Abstract #79135 Published in IGR 20-1

Anterior segment Scheimpflug imaging for detecting primary angle closure disease

Winegarner A; Miki A; Kumoi M; Ishida Y; Wakabayashi T; Sakimoto S; Usui S; Matsushita K; Nishida K
Graefe's Archive for Clinical and Experimental Ophthalmology 2019; 257: 161-167

PURPOSE: To evaluate the capability of anterior segment Scheimpflug imaging for detecting primary angle closure disease (PACD): primary angle closure suspect, primary angle closure, and primary angle closure glaucoma, using cutoff points derived from reference databases of healthy subjects. METHODS: Eighty-seven patients with PACD and 49 age-matched control subjects were included. We evaluated the sensitivity and specificity of anterior chamber depth (ACD), anterior chamber volume (ACV), and anterior chamber angle (ACA) to differentiate patients with PACD from controls. Additionally, the study's raw data was analyzed via receiver operating characteristic curves for comparison. RESULTS: One standard deviation from the normative data's mean values was used as the cutoff point and yielded a sensitivity and specificity of 96.2% and 92.6% for ACD, 97.1% and 75.9% for ACV, and 93.3% and 72.2% for ACA, respectively. Receiver operating characteristic analysis of the raw data showed the area under the curve to be 0.984, 0.975, and 0.931 for ACD, ACV, and ACA, respectively. CONCLUSIONS: Our study demonstrated that the parameters of anterior segment Scheimpflug imaging, particularly ACD, accurately discriminate PACD. This was the first study to validate the device's normative data in a separate population. With its high reproducibility, ease of use, non-invasiveness, and speed, anterior segment Scheimpflug imaging is a potentially powerful screening tool for PACD.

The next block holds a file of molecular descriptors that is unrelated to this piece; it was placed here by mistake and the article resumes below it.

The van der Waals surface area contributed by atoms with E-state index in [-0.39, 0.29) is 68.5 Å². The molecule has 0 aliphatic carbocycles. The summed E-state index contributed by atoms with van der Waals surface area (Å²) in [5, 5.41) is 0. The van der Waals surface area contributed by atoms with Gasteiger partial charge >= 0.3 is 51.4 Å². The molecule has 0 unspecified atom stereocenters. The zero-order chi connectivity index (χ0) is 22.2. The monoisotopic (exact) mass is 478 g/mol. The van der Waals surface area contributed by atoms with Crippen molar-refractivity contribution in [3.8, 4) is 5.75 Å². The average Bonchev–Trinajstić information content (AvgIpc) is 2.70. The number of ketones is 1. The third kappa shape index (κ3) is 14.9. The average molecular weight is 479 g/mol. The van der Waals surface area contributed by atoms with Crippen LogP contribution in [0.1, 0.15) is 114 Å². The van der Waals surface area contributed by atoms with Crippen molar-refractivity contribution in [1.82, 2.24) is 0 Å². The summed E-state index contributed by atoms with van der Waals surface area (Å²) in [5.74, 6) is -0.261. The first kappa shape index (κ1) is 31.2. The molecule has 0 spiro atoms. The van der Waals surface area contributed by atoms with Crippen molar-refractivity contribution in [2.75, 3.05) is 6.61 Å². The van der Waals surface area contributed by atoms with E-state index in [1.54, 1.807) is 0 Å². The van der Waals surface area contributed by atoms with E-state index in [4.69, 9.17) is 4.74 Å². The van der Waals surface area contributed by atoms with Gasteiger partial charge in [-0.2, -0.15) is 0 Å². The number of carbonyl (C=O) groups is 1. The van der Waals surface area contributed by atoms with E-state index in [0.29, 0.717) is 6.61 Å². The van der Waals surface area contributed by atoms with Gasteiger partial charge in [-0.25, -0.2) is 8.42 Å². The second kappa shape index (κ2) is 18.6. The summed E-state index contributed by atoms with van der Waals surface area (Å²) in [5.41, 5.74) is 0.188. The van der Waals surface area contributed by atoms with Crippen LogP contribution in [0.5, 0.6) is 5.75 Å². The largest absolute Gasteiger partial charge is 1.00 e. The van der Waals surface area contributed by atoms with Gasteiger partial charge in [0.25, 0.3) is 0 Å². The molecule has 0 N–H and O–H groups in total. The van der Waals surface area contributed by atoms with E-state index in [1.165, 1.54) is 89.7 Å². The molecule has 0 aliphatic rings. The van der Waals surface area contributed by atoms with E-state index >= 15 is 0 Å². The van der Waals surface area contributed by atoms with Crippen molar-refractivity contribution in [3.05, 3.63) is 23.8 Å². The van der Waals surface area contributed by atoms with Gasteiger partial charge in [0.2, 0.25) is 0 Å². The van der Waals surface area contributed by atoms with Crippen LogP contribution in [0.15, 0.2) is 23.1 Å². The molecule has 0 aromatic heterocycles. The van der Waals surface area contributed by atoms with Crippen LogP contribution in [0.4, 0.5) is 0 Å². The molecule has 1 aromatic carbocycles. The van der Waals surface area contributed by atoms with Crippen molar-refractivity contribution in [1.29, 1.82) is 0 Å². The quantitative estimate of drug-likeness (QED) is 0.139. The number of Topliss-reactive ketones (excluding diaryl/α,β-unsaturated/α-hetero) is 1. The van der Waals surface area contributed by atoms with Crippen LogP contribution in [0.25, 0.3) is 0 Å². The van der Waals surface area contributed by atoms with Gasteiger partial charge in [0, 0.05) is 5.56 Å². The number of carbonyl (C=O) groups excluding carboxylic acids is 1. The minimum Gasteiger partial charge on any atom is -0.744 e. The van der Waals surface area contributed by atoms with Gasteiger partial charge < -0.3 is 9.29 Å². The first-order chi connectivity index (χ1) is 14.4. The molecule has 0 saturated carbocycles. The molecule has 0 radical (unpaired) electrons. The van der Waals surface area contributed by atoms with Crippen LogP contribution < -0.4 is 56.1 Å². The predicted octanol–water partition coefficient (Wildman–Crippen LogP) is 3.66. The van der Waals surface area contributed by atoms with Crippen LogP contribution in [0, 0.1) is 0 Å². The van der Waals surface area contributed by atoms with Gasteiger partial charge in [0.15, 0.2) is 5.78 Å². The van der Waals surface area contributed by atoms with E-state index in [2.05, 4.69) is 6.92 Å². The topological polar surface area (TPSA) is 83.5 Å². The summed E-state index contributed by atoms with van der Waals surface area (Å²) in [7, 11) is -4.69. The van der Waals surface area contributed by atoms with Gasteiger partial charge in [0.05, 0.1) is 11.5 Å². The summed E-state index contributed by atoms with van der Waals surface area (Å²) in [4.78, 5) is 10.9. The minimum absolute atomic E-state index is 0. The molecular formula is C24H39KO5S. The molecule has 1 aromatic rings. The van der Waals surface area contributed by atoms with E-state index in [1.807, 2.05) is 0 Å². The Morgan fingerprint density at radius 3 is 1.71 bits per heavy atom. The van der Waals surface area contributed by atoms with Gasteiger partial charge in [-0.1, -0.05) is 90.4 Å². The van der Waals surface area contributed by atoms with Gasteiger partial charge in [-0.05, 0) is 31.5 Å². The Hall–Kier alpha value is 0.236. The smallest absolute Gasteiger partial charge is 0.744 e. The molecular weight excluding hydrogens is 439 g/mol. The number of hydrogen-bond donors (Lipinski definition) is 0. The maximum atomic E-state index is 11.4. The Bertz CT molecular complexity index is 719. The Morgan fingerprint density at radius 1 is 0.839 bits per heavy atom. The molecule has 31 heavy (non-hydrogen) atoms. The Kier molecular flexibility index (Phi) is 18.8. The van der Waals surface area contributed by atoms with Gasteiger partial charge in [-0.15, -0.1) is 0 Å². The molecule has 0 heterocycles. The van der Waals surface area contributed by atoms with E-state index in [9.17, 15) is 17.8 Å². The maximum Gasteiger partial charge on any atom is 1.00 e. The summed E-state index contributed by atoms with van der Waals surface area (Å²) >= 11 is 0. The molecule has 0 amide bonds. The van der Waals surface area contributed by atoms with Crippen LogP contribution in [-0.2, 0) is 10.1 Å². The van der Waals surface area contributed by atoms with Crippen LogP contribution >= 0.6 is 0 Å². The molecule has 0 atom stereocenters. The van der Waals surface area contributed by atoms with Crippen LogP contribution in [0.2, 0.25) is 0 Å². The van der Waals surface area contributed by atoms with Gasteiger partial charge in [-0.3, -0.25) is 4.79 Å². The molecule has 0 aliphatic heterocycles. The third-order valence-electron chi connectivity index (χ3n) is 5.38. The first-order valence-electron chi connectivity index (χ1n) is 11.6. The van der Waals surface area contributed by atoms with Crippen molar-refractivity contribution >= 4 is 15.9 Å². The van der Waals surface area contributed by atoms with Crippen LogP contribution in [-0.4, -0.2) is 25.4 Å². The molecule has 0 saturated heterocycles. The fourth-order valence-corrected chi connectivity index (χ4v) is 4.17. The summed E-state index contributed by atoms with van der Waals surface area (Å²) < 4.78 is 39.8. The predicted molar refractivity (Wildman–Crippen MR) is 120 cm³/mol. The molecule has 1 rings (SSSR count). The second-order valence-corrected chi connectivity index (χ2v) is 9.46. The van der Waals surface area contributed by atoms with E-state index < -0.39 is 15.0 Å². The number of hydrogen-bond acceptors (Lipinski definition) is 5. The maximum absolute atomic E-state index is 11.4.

Full article


9.3.5 Primary angle closure (Part of: 9 Clinical forms of glaucomas > 9.3 Primary angle closure glaucomas)
6.8.1 Anterior segment (Part of: 6 Clinical examination methods > 6.8 Photography)

Issue 20-1

Select Issue